uAvionix has received approval from the FAA to develop and test an “ADS-B like” solution for Unmanned Aircraft Systems Remote Identification and Detect and Avoid capability.
The solution, with the working title “UDS-B,” leverages similar protocols and structures as ADS-B, but operates on a different, non-interfering frequency, according to uAvionix officials. It also contains message content that is adjusted to be appropriate for unmanned systems, officials add.
Core principals of the UDS-B framework include:
- UDS-B leverages an FAA authorized protected spectrum. This means both the FAA and the FCC have to approve devices that transmit in this range, and approval can be specific to each operation. The use of this spectrum would also allow more secure and higher power transmission for longer ranges than devices operating in the Industrial, Scientific, and Medical (ISM) frequencies, such as Bluetooth or Wi-Fi.
- The starting point for the message protocol is the Universal Access Transceiver (UAT) protocol of ADS-B. This protocol is well understood and works well in deconflicting messages in a high traffic environment, uAvionix officials note. It is expected that ultimately fields could be altered under an industry initiative to expand the available unique addresses, as well as include important fields like launch location or operator info, and address encryption.
- Existing ADS-B radios can be “retuned” to adjust to the new frequency. Existing antennas should work well, company officials said. This opens the possibility to put “UDS-B In” receivers in manned aircraft, near airports, or develop worldwide crowdsourced receiver networks like those that can be found on FlightRadar24.com.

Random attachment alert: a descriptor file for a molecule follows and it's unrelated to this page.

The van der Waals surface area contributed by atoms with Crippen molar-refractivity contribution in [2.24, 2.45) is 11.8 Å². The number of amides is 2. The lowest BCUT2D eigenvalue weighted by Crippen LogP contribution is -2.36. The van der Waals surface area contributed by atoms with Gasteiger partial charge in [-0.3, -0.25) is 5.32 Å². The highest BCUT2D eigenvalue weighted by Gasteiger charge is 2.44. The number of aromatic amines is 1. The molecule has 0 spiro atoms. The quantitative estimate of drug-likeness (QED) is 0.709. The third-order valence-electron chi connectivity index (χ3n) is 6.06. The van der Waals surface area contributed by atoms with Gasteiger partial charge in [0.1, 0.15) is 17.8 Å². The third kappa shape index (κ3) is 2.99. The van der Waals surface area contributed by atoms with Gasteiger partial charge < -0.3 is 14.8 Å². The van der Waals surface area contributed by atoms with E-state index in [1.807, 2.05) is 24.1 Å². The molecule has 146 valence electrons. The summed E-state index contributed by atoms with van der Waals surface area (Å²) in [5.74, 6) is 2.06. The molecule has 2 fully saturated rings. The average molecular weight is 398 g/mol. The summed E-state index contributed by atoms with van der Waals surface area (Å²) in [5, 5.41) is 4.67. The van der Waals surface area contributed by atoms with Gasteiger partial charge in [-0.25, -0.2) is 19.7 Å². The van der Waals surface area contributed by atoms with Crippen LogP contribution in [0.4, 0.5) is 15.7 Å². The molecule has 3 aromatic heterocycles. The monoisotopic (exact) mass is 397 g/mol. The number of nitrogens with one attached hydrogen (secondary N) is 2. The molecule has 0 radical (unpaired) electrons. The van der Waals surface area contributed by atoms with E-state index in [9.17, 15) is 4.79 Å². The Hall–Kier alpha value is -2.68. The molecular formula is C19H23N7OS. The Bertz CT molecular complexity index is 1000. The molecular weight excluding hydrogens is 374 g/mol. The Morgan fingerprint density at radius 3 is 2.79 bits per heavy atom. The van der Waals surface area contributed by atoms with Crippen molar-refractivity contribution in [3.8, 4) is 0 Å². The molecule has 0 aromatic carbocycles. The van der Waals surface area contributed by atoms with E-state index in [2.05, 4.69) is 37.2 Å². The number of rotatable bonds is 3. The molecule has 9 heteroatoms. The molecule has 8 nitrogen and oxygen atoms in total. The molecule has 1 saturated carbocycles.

- If need be, “translators” — much like today’s Traffic Information Service-Broadcast (TIS-B) and ADS-Rebroadcast (ADS-R) systems —could be deployed to selectively translate a UDS-B target to an ADS-B target without years of development.
The key to success for the L-Band application is to utilize what is known as “DME Whitespace,” uAvionix officials said.
Overall, at any given time at a given location and altitude, dozens of DME channels in the 960-1215MHz range are unused owing to their known geographic distribution within the National Airspace System, relatively short transmission range, and very low transmission rates. A section of airspace where DME frequencies are currently not in use is known as “DME Whitespace.” DME Whitespace represents available spectrum that can be used by low-altitude UAS for command and control or surveillance applications by leveraging modern digital radios that are location-aware and can change their operating frequencies prior to or during flight, company officials explain.
Initial testing will be conducted in Bigfork, Montana, at the uAvionix headquarters.